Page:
Stool samples from 3 mice in the control group, 5 mice in the model group and 5 mice in the Rb1 group were used for microbiome sequencing. After the amplification of the V3 and V4 regions, a library was quantified and pooled, after which Agilent 2100 Bioanalyzer was used to evaluate the library. Microbiome rRNA sequencing was performed with a MiSeq instrument. TrimGalore was used remove base pairs of less than 20 base pairs and the possible adapter sequences. Then short sequences less than 100 bp in length were removed, and FLASH2 was used to obtain the merge sequence and remove low-quality sequence. Mother was used to research and remove the primers in the sequence. Usearch was used to remove sequences with a total base error rate greater than 2 and sequences with lengths less than 100 bp in order to get clean, high-quality, reliable reads for subsequent bioinformatics analysis. Operational taxonomic units (OTUs) were used to measure the similarity between two sequences, and the threshold was set at 97%. OTU taxonomic annotation was obtained after sequence mapping to a database. TaxonTree in the R software package was used to reveal the genus distribution of each species in all samples; only relative abundances greater than 1% are shown. Based on the OTU abundance table, variance decomposition performed through principal component analysis (PCA) using R software was determined to reflect the differences between samples on a two-dimensional graph. The PICRUSt analysis tool was used to predict and analyze species functions based on amplicon sequencing data.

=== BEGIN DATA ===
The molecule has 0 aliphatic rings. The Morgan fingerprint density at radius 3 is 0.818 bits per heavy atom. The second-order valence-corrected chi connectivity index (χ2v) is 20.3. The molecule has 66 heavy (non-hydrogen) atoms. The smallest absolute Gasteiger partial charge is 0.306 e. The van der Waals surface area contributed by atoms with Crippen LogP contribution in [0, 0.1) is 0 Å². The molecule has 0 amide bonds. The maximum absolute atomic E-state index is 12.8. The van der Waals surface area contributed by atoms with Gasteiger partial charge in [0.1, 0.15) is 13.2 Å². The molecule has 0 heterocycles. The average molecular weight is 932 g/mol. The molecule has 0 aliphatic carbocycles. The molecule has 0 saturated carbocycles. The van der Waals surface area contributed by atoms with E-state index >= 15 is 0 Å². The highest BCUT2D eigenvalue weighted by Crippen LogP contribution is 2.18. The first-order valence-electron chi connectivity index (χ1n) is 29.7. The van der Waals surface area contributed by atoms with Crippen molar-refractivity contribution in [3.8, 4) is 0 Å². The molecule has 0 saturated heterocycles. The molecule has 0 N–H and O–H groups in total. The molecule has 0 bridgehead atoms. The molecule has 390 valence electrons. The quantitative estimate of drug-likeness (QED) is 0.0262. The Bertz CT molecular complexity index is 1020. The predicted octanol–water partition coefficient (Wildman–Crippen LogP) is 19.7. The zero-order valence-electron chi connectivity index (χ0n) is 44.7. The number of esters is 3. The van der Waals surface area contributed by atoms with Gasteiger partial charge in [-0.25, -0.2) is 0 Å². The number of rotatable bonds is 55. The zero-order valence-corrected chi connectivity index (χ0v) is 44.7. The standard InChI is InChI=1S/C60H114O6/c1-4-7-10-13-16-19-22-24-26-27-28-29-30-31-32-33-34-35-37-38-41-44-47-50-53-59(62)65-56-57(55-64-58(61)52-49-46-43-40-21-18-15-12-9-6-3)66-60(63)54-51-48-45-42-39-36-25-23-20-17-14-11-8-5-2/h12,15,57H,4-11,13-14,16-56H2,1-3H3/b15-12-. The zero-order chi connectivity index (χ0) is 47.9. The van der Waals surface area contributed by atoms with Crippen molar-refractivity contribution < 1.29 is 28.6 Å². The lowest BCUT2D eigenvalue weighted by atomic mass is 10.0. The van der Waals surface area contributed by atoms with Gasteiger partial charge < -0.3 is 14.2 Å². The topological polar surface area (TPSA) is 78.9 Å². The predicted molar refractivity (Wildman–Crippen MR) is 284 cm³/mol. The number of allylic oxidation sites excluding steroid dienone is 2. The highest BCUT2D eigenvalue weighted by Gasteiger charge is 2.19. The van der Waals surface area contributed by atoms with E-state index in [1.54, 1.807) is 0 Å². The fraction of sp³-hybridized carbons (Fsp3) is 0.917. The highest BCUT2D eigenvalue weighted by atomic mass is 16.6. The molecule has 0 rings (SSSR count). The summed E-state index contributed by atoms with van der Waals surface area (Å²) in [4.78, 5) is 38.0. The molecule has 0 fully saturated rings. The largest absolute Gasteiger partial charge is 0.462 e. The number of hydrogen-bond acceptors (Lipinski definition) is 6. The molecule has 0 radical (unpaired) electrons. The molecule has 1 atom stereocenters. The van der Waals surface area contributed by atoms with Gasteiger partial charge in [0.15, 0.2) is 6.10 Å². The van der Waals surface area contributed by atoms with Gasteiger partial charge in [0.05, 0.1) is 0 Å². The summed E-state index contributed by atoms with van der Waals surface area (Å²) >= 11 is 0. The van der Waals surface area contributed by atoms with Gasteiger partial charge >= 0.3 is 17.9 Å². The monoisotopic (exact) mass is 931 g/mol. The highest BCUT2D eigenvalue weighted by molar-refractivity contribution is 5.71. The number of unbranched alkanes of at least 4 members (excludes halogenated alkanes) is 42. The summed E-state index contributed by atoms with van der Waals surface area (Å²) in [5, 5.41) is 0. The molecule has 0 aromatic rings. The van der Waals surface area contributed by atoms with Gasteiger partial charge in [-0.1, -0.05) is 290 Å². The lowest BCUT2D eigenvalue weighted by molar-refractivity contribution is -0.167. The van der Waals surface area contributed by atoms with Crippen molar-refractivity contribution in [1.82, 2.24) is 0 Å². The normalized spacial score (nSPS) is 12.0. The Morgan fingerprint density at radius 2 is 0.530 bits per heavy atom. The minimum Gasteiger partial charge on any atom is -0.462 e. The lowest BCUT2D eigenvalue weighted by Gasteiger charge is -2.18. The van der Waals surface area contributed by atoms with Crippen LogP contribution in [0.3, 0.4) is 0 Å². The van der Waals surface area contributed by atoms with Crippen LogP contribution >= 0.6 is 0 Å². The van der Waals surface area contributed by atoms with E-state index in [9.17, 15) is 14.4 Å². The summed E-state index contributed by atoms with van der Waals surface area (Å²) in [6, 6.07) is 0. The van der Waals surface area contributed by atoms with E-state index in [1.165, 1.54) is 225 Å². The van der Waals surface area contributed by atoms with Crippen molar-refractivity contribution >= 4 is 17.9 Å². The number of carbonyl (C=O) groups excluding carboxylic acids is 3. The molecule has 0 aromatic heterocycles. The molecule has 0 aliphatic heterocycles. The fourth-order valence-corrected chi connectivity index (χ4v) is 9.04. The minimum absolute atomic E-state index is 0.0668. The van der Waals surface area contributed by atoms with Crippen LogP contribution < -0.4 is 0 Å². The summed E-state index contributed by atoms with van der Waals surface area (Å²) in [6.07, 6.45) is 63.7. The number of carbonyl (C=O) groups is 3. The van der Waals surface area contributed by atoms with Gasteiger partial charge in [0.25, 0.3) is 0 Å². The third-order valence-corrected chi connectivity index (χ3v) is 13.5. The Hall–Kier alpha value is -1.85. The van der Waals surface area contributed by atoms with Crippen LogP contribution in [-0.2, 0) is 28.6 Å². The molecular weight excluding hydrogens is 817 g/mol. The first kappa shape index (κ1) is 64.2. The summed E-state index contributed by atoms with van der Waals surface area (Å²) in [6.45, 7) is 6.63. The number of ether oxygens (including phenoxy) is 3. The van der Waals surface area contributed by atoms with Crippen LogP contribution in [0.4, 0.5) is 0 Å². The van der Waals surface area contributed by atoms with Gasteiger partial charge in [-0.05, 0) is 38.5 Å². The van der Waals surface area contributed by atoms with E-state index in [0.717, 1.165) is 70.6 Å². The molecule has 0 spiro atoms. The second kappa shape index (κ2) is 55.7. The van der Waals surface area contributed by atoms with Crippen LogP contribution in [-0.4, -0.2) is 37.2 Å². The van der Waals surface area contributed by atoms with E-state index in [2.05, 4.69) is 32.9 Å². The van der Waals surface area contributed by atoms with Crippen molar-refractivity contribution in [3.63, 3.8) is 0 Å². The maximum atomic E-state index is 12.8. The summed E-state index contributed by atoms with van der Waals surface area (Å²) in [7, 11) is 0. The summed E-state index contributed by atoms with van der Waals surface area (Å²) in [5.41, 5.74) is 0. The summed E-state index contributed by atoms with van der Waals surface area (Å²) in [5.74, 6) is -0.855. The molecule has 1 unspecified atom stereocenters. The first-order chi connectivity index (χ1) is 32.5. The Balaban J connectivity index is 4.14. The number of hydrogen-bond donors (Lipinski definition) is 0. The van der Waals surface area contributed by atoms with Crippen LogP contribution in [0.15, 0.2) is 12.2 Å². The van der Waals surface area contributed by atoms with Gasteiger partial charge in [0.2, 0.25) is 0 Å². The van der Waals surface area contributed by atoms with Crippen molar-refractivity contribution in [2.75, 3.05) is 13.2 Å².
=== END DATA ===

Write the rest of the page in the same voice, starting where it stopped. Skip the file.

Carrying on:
Lipidomics experiment and analysis